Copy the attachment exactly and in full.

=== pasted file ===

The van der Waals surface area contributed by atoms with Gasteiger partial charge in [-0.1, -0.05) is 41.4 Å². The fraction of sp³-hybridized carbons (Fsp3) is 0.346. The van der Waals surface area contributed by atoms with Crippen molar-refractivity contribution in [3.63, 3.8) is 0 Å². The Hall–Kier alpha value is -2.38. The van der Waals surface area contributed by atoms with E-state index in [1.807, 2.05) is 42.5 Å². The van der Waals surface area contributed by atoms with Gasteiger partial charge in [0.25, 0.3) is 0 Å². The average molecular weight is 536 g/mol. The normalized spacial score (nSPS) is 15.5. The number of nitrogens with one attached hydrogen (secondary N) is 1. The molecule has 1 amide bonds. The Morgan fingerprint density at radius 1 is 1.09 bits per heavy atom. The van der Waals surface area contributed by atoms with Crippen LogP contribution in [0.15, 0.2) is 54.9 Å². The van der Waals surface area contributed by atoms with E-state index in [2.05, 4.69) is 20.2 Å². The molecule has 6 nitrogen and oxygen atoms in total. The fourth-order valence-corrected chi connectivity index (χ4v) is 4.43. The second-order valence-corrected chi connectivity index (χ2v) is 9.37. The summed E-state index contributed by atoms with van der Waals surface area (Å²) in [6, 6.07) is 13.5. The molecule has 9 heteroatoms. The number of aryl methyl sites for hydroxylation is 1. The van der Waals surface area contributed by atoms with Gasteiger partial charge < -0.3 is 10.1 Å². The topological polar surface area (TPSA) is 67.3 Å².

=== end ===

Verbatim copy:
The van der Waals surface area contributed by atoms with Gasteiger partial charge in [-0.1, -0.05) is 41.4 Å². The fraction of sp³-hybridized carbons (Fsp3) is 0.346. The van der Waals surface area contributed by atoms with Crippen molar-refractivity contribution in [3.63, 3.8) is 0 Å². The Hall–Kier alpha value is -2.38. The van der Waals surface area contributed by atoms with E-state index in [1.807, 2.05) is 42.5 Å². The van der Waals surface area contributed by atoms with Gasteiger partial charge in [0.25, 0.3) is 0 Å². The average molecular weight is 536 g/mol. The normalized spacial score (nSPS) is 15.5. The number of nitrogens with one attached hydrogen (secondary N) is 1. The molecule has 1 amide bonds. The Morgan fingerprint density at radius 1 is 1.09 bits per heavy atom. The van der Waals surface area contributed by atoms with Crippen LogP contribution in [0.15, 0.2) is 54.9 Å². The van der Waals surface area contributed by atoms with E-state index in [2.05, 4.69) is 20.2 Å². The molecule has 6 nitrogen and oxygen atoms in total. The fourth-order valence-corrected chi connectivity index (χ4v) is 4.43. The second-order valence-corrected chi connectivity index (χ2v) is 9.37. The summed E-state index contributed by atoms with van der Waals surface area (Å²) in [6, 6.07) is 13.5. The molecule has 9 heteroatoms. The number of aryl methyl sites for hydroxylation is 1. The van der Waals surface area contributed by atoms with Gasteiger partial charge < -0.3 is 10.1 Å². The topological polar surface area (TPSA) is 67.3 Å².